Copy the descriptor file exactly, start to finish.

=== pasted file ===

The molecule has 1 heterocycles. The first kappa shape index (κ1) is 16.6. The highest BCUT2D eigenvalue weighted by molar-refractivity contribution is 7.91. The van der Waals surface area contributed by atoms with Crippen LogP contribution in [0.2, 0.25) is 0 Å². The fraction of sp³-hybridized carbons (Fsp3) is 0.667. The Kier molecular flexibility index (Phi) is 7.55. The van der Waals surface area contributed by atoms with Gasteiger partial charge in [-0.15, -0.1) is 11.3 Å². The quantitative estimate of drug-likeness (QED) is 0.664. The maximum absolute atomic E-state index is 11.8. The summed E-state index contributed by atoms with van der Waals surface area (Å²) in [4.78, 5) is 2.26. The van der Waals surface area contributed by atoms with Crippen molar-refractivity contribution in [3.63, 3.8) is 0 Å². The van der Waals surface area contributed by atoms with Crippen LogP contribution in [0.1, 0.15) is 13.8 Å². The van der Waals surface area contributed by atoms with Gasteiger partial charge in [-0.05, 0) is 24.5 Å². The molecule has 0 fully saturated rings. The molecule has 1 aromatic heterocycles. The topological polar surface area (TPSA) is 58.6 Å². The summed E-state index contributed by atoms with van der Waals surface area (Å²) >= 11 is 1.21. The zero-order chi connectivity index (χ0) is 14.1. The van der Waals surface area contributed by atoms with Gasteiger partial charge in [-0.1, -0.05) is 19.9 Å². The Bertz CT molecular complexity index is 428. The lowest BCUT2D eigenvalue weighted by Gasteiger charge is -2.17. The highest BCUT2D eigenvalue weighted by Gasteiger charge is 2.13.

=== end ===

The molecule has 1 heterocycles. The first kappa shape index (κ1) is 16.6. The highest BCUT2D eigenvalue weighted by molar-refractivity contribution is 7.91. The van der Waals surface area contributed by atoms with Crippen LogP contribution in [0.2, 0.25) is 0 Å². The fraction of sp³-hybridized carbons (Fsp3) is 0.667. The Kier molecular flexibility index (Phi) is 7.55. The van der Waals surface area contributed by atoms with Gasteiger partial charge in [-0.15, -0.1) is 11.3 Å². The quantitative estimate of drug-likeness (QED) is 0.664. The maximum absolute atomic E-state index is 11.8. The summed E-state index contributed by atoms with van der Waals surface area (Å²) in [4.78, 5) is 2.26. The van der Waals surface area contributed by atoms with Crippen molar-refractivity contribution in [3.63, 3.8) is 0 Å². The van der Waals surface area contributed by atoms with Crippen LogP contribution in [0.1, 0.15) is 13.8 Å². The van der Waals surface area contributed by atoms with Gasteiger partial charge in [-0.05, 0) is 24.5 Å². The molecule has 0 fully saturated rings. The molecule has 1 aromatic heterocycles. The topological polar surface area (TPSA) is 58.6 Å². The summed E-state index contributed by atoms with van der Waals surface area (Å²) >= 11 is 1.21. The zero-order chi connectivity index (χ0) is 14.1. The van der Waals surface area contributed by atoms with Gasteiger partial charge in [-0.1, -0.05) is 19.9 Å². The Bertz CT molecular complexity index is 428. The lowest BCUT2D eigenvalue weighted by Gasteiger charge is -2.17. The highest BCUT2D eigenvalue weighted by Gasteiger charge is 2.13.